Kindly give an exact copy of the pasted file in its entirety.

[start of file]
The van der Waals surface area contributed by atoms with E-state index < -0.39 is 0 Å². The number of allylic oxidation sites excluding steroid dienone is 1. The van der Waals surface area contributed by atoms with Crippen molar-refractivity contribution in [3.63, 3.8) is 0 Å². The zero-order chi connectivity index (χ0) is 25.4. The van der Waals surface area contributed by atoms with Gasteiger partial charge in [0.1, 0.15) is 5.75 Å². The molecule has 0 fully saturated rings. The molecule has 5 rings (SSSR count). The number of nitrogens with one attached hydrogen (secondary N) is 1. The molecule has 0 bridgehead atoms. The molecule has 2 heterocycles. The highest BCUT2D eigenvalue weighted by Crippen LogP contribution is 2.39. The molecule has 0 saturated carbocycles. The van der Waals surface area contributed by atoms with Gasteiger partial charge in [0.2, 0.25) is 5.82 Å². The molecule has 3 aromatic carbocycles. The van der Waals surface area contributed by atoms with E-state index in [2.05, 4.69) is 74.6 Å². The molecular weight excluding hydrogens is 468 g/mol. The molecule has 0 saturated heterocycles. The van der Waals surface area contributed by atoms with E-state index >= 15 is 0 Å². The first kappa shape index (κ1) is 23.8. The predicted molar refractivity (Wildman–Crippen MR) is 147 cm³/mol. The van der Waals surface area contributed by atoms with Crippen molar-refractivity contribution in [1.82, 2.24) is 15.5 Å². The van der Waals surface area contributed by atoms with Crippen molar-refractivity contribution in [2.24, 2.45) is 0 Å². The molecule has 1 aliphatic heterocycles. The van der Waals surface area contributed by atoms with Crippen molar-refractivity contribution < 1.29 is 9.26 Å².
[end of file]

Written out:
The van der Waals surface area contributed by atoms with E-state index < -0.39 is 0 Å². The number of allylic oxidation sites excluding steroid dienone is 1. The van der Waals surface area contributed by atoms with Crippen molar-refractivity contribution in [3.63, 3.8) is 0 Å². The zero-order chi connectivity index (χ0) is 25.4. The van der Waals surface area contributed by atoms with Gasteiger partial charge in [0.1, 0.15) is 5.75 Å². The molecule has 0 fully saturated rings. The molecule has 5 rings (SSSR count). The number of nitrogens with one attached hydrogen (secondary N) is 1. The molecule has 0 bridgehead atoms. The molecule has 2 heterocycles. The highest BCUT2D eigenvalue weighted by Crippen LogP contribution is 2.39. The molecule has 0 saturated carbocycles. The van der Waals surface area contributed by atoms with Gasteiger partial charge in [0.2, 0.25) is 5.82 Å². The molecule has 3 aromatic carbocycles. The van der Waals surface area contributed by atoms with E-state index in [2.05, 4.69) is 74.6 Å². The molecular weight excluding hydrogens is 468 g/mol. The molecule has 0 saturated heterocycles. The van der Waals surface area contributed by atoms with E-state index >= 15 is 0 Å². The first kappa shape index (κ1) is 23.8. The predicted molar refractivity (Wildman–Crippen MR) is 147 cm³/mol. The van der Waals surface area contributed by atoms with Crippen molar-refractivity contribution in [1.82, 2.24) is 15.5 Å². The van der Waals surface area contributed by atoms with Crippen molar-refractivity contribution in [2.24, 2.45) is 0 Å². The molecule has 1 aliphatic heterocycles. The van der Waals surface area contributed by atoms with Crippen molar-refractivity contribution < 1.29 is 9.26 Å².